Why does thiosulfate oxidize to sulfate in an acidic medium?

1 Answer
Feb 9, 2017

Answer:

Presumably because oxidation to sulfate (#S(VI+)#) is the thermodynamic product under these conditions.

Explanation:

Sodium thiosulfate is known to undergo disproportionation in acidified aqueous solution:

#"Oxidation:"#
#S_2O_3^(2-) + H_2O(l) rarr 2SO_2(g)+2H^(+) + 4e^-#

#"Reduction:"#
#S_2O_3^(2-) +6H^(+) + 4e^(-)rarr 2S(s)darr+3H_2O#

#"Overall:"#
#2S_2O_3^(2-) + 4H^(+) rarr 2SO_2(g) + 2S(s) + 2H_2O#

Now this is a balanced chemical equation, but the equation should conform to reality, not vice versa. Under these conditions, I presume, that oxidation to #"sulfate ion"#, would be the preferred outcome, i.e.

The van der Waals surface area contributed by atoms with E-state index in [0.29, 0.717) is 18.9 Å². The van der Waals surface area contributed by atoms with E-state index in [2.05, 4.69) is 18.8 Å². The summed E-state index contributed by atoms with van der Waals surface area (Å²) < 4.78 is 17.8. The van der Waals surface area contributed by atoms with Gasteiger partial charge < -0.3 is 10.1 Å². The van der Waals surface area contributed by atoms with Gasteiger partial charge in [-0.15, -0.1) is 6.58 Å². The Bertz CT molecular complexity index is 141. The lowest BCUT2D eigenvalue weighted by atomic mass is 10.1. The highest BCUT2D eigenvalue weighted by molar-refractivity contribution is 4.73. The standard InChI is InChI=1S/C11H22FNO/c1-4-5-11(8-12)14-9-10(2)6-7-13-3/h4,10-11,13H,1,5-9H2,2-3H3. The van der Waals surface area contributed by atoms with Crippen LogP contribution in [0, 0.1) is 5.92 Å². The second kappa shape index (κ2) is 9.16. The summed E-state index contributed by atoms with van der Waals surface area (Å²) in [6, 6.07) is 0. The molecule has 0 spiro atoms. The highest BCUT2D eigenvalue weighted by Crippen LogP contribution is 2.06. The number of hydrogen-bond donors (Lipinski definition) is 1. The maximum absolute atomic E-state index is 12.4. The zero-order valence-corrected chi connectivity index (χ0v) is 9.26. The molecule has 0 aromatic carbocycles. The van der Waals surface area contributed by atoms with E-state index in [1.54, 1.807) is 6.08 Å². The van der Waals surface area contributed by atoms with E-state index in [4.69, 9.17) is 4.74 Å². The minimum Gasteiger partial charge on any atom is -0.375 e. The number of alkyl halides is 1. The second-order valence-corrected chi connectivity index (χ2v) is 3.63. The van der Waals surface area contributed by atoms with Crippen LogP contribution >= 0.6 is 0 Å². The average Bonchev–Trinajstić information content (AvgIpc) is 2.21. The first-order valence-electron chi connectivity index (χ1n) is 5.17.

#"Oxidation:"#
#S_2O_3^(2-) + 5H_2O(l) rarr 2SO_4^(2-)+10H^(+) + 8e^-#

Note that I presume that sulphur dioxide #(S(IV+))# is fully oxidized to #S(VI+)# under the given conditions.

#"Overall:"#
#3S_2O_3^(2-) + 4H^(+) rarr 2SO_4^(2-) + 2S(s) + 2H_2O#

So I would presume that the answer your question is that under these conditions oxidation of sulfur to sulfate is the thermodynamic outcome.